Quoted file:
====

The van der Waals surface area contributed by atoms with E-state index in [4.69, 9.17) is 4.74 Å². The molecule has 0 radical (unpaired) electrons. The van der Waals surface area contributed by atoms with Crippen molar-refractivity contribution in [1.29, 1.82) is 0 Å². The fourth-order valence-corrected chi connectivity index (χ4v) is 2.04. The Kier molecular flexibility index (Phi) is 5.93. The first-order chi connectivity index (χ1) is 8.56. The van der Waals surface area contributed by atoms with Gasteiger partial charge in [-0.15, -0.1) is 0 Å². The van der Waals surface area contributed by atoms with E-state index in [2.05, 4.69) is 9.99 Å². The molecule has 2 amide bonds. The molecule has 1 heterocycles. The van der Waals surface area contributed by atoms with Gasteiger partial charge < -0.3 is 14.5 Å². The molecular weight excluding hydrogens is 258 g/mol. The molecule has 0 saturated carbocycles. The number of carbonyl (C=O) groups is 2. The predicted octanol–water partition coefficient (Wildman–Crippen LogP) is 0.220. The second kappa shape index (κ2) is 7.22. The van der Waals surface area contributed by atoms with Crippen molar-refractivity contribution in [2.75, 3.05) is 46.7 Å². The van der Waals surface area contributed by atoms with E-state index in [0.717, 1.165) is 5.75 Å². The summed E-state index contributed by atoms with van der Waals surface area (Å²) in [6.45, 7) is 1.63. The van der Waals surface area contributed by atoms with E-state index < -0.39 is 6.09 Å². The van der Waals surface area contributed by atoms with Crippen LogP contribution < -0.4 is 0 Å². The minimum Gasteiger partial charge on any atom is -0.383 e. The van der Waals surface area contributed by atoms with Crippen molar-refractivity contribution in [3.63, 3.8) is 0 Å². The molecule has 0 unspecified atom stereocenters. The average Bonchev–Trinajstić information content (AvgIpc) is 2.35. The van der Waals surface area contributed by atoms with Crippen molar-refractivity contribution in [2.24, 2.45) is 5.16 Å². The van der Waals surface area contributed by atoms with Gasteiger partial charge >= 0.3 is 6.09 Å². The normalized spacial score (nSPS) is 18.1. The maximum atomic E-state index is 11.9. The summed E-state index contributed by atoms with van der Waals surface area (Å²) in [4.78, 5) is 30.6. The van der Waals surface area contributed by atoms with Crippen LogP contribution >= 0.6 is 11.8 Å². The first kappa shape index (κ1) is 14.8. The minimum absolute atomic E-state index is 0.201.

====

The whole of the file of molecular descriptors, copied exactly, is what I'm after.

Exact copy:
The van der Waals surface area contributed by atoms with E-state index in [4.69, 9.17) is 4.74 Å². The molecule has 0 radical (unpaired) electrons. The van der Waals surface area contributed by atoms with Crippen molar-refractivity contribution in [1.29, 1.82) is 0 Å². The fourth-order valence-corrected chi connectivity index (χ4v) is 2.04. The Kier molecular flexibility index (Phi) is 5.93. The first-order chi connectivity index (χ1) is 8.56. The van der Waals surface area contributed by atoms with Gasteiger partial charge in [-0.15, -0.1) is 0 Å². The van der Waals surface area contributed by atoms with E-state index in [2.05, 4.69) is 9.99 Å². The molecule has 2 amide bonds. The molecule has 1 heterocycles. The van der Waals surface area contributed by atoms with Gasteiger partial charge < -0.3 is 14.5 Å². The molecular weight excluding hydrogens is 258 g/mol. The molecule has 0 saturated carbocycles. The number of carbonyl (C=O) groups is 2. The predicted octanol–water partition coefficient (Wildman–Crippen LogP) is 0.220. The second kappa shape index (κ2) is 7.22. The van der Waals surface area contributed by atoms with Crippen molar-refractivity contribution in [2.75, 3.05) is 46.7 Å². The van der Waals surface area contributed by atoms with E-state index in [0.717, 1.165) is 5.75 Å². The summed E-state index contributed by atoms with van der Waals surface area (Å²) in [6.45, 7) is 1.63. The van der Waals surface area contributed by atoms with E-state index < -0.39 is 6.09 Å². The van der Waals surface area contributed by atoms with Crippen LogP contribution < -0.4 is 0 Å². The minimum Gasteiger partial charge on any atom is -0.383 e. The van der Waals surface area contributed by atoms with Crippen molar-refractivity contribution in [3.63, 3.8) is 0 Å². The molecule has 0 unspecified atom stereocenters. The average Bonchev–Trinajstić information content (AvgIpc) is 2.35. The van der Waals surface area contributed by atoms with Crippen molar-refractivity contribution in [2.24, 2.45) is 5.16 Å². The van der Waals surface area contributed by atoms with Gasteiger partial charge >= 0.3 is 6.09 Å². The normalized spacial score (nSPS) is 18.1. The maximum atomic E-state index is 11.9. The summed E-state index contributed by atoms with van der Waals surface area (Å²) in [4.78, 5) is 30.6. The van der Waals surface area contributed by atoms with Crippen LogP contribution >= 0.6 is 11.8 Å². The first kappa shape index (κ1) is 14.8. The minimum absolute atomic E-state index is 0.201.